a/political and Biennale Warszawa present collective Democracia with a special intervention from collective Syrena.
We Protect You From Yourselves is an exhibition spanning over two floors of Biennale Warszawa. Democracia’s arresting series 18 Police Portraits, 2014 occupies the ground floor, establishing the presence of authority. Confronting the police on both floors are dissident voices: upstairs that of the Huey P. Newton Gun Club, depicted in the series Jeremiah, 2018, named after a justice-seeking prophet; on the ground floor, that of a Warsaw-based collective Syrena. The exhibition re-engages with the issues of police brutality and surveillance, addressed earlier this year by Democracia through interventions in London and Warsaw.
Back in July, Democracia hijacked Polish electoral messages that glared from LED screens at Warsaw’s Swietokrzyska underground station, with a multiplied image of a riot policeman (Silence, 2018 – 2020). This disruption was a stark reminder of assaults on civil rights, now directed at LGBT+ communities, but reflective of wider exploitation of police entitlement. In the aftermath of the Polish parliamentary elections, protesters took to the streets in an act of disobedience that the police brutally suppressed. The photographs of that pacification, like those taken by Democracia during anti-austerity protests in Madrid in 2012, included in the series We Protect You From Yourselves, 2013 and 18 Portraits, 2014, focused on the visible aspects of surveillance and law enforcement. The radicalisation of the police at the street level seems to be reflective of that in digital reality, whereby spyware, such as the infamous Pegasus, is deployed across the globe against political opponents, activists and dissidents (as disclosed by The Citizen Lab).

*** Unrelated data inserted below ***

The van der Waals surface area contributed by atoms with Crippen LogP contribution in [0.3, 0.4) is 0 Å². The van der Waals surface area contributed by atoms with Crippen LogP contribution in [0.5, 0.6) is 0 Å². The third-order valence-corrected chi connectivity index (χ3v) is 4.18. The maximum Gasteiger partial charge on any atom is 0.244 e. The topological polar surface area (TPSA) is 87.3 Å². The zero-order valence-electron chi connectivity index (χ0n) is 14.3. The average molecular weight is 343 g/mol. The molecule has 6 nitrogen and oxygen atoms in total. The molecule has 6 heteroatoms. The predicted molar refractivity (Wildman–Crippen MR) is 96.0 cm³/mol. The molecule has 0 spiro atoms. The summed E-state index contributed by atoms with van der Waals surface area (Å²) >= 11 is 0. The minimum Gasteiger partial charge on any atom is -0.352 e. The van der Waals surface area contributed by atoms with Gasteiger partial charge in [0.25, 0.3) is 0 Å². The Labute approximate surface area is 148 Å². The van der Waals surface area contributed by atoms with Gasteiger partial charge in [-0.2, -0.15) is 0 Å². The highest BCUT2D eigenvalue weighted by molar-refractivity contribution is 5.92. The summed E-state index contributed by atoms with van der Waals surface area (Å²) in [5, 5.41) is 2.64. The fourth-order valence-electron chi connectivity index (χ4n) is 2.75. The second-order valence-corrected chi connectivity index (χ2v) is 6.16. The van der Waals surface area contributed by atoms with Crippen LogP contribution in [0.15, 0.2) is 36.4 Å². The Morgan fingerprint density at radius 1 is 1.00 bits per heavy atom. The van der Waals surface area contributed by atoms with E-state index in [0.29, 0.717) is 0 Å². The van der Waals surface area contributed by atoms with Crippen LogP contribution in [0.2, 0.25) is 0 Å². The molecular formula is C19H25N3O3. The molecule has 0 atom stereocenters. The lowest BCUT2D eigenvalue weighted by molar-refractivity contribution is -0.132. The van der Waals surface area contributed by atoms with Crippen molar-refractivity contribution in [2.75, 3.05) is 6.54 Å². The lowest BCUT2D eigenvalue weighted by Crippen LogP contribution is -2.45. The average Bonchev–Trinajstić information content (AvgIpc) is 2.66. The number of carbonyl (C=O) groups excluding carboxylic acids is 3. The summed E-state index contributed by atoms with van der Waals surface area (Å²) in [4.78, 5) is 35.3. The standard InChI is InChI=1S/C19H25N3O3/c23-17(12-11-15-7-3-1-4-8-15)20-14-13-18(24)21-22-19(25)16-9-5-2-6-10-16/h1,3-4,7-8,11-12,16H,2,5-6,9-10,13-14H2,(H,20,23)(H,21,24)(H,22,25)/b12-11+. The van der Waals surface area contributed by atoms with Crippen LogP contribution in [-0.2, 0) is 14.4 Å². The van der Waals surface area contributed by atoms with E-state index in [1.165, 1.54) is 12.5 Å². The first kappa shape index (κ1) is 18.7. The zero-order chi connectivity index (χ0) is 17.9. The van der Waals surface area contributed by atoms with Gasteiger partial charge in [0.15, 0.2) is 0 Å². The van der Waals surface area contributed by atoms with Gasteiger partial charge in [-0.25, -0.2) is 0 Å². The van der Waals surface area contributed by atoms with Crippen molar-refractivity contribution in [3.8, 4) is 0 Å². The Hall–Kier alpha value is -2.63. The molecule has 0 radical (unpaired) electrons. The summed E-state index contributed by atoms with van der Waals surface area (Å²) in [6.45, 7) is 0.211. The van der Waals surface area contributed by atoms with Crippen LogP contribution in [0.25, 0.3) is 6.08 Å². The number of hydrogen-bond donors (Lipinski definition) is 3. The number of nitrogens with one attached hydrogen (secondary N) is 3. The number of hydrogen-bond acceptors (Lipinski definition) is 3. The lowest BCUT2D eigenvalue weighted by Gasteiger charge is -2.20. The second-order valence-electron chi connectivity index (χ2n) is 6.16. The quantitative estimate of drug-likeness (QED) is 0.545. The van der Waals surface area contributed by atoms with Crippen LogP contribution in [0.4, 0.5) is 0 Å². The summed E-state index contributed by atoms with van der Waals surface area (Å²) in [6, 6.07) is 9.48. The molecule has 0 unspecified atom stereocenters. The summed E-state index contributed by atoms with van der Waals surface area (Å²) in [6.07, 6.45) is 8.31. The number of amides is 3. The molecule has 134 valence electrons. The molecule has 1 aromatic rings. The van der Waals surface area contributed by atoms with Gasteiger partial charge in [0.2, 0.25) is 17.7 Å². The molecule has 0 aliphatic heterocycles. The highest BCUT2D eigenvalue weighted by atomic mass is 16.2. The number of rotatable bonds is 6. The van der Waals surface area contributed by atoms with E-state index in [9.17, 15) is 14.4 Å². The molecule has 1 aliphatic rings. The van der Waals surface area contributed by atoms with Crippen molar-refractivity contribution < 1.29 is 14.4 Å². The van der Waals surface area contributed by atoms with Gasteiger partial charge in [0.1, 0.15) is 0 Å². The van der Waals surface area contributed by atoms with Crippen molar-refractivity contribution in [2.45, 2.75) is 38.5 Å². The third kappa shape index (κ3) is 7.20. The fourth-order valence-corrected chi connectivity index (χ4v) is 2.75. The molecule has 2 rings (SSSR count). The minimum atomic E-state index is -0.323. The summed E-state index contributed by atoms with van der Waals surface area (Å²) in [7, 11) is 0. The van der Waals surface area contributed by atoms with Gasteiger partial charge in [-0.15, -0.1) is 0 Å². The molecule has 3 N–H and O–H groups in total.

Amiri Baraka’s divisive poem Somebody Blew Up America, 2001 marks an important moment on the timeline of police ascension to power; Selected verses from the piece appear on the picket signs exhibited on the first floor. The poem was written after 9/11, when new legislations were passed in the US, under the guise of terrorism prevention, to further empower law enforcement officers. In Poland, the same framework was used more recently in the context of the 2016 Antiterrorist Act, which increased the governmental power to invigilate and block information shared via telecommunications. In Jeremiah, 2018, Democracia shows the members of Huey P. Newton Gun Club in Houston, Texas, holding the picket signs. The club, which descends from the Black Panther Party for Self Defence, were surveilled by the FBI. One of their members was spied on and prosecuted as domestic terrorists for speaking about police brutality on social media (Rakem Balogun).
Collective Syrena—who, together with Stop Bullshit (Stop Bzdurom), a radical, feminist and queer collective, found themselves at the forefront of recent protests in Warsaw—share a broader perspective on the processes enabling police, which extends beyond the current political make-up of the government. Syrena’s practice, based on the ideas of self-governance, social justice and solidarity, reclaims power from the police and authorities for the community. By doing so, they echo the global demands to defund the police and rethink its role in modern societies.